Signs and Symptoms of Sudden Cardiac Arrest

The first and often only symptom of Sudden Cardiac Arrest is loss of consciousness (fainting) due to lack of blood to the brain. At the same time, no heartbeat or pulse can be felt.

While there are often no warning signs before Sudden Cardiac Arrest occurs, some of these symptoms may come before Sudden Cardiac Arrest:

  • Fatigue or weakness
  • Shortness of breath
  • Fainting
  • Dizziness or lightheadedness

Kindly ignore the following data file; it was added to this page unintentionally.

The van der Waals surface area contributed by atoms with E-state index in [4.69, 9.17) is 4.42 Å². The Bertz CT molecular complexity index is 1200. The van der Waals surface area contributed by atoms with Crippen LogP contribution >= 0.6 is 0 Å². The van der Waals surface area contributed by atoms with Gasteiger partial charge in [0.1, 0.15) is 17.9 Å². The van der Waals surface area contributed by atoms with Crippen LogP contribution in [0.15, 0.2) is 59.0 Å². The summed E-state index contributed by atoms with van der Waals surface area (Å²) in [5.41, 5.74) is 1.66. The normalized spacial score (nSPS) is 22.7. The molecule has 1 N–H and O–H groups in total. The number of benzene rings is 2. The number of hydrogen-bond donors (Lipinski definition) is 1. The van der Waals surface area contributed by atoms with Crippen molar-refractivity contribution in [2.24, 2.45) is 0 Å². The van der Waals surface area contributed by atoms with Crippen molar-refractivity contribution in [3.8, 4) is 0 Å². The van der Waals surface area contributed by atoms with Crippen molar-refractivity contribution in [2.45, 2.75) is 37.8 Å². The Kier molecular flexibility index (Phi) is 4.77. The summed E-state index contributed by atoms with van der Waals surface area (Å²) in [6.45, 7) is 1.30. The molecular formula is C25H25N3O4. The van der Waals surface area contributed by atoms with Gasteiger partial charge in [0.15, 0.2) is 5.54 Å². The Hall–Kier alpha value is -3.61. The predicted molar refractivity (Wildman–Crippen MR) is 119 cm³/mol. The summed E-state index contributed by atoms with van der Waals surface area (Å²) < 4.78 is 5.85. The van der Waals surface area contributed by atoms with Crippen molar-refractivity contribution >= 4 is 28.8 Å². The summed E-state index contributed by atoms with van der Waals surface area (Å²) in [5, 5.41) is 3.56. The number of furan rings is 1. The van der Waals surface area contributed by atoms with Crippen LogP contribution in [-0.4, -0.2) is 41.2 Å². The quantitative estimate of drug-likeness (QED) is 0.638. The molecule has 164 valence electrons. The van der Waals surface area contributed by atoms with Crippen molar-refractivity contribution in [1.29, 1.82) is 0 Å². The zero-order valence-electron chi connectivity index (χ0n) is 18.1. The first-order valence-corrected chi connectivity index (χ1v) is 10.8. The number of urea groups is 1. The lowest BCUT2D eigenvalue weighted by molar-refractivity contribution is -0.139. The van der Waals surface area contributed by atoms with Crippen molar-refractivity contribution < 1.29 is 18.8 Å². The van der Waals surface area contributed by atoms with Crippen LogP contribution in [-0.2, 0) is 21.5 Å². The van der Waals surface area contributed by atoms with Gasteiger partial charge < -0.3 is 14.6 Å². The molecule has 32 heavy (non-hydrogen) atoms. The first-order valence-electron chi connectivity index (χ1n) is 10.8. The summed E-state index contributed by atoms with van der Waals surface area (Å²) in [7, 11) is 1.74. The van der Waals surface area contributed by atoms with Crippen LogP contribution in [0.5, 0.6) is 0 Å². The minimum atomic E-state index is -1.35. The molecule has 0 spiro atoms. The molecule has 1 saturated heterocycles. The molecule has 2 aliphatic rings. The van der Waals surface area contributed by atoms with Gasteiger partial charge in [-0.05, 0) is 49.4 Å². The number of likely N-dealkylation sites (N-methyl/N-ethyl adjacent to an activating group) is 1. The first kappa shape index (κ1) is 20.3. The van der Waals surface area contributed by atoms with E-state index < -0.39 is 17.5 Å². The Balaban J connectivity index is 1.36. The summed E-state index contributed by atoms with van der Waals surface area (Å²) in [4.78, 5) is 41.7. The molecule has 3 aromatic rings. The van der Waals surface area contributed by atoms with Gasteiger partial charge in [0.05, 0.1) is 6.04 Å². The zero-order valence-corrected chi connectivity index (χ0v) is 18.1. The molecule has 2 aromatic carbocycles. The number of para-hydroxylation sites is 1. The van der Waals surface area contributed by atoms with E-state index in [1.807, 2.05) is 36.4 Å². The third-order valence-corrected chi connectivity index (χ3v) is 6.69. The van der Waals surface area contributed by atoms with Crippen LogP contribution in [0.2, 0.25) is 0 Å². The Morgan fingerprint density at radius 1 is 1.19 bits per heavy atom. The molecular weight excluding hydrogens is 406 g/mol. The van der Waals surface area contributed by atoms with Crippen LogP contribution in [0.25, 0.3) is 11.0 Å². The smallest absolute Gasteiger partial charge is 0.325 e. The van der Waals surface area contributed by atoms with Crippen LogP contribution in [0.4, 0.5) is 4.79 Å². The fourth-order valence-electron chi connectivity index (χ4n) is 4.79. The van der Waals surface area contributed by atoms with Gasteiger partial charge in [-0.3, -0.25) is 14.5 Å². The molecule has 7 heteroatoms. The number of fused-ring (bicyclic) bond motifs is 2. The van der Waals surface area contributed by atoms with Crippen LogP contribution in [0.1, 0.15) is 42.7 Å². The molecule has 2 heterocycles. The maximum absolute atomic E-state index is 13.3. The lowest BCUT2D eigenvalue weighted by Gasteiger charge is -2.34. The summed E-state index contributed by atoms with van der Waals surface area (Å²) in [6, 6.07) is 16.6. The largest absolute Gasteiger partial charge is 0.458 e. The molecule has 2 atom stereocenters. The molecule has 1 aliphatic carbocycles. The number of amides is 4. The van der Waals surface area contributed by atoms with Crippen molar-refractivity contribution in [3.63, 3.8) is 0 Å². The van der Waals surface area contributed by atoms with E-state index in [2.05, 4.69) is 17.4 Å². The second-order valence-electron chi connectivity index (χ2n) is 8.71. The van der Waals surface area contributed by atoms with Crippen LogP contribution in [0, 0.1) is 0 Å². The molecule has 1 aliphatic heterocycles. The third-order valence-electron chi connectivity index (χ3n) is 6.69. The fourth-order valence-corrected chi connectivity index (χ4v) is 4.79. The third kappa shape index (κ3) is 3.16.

• Heart palpitations
  • Chest pain

Some people who are said to have died from a "massive heart attack" may instead have died from Sudden Cardiac Arrest.

Chances of Survival

The chances of surviving Sudden Cardiac Arrest decrease by 7-10% with every minute that passes without a life-saving shock.1 The good news is that immediate treatment with cardiopulmonary resuscitation (CPR) and a defibrillator (a device that sends an electric shock to the heart) can be lifesaving. In fact, defibrillation has been shown to effectively stop 95% or more of dangerously fast heart rhythms.2

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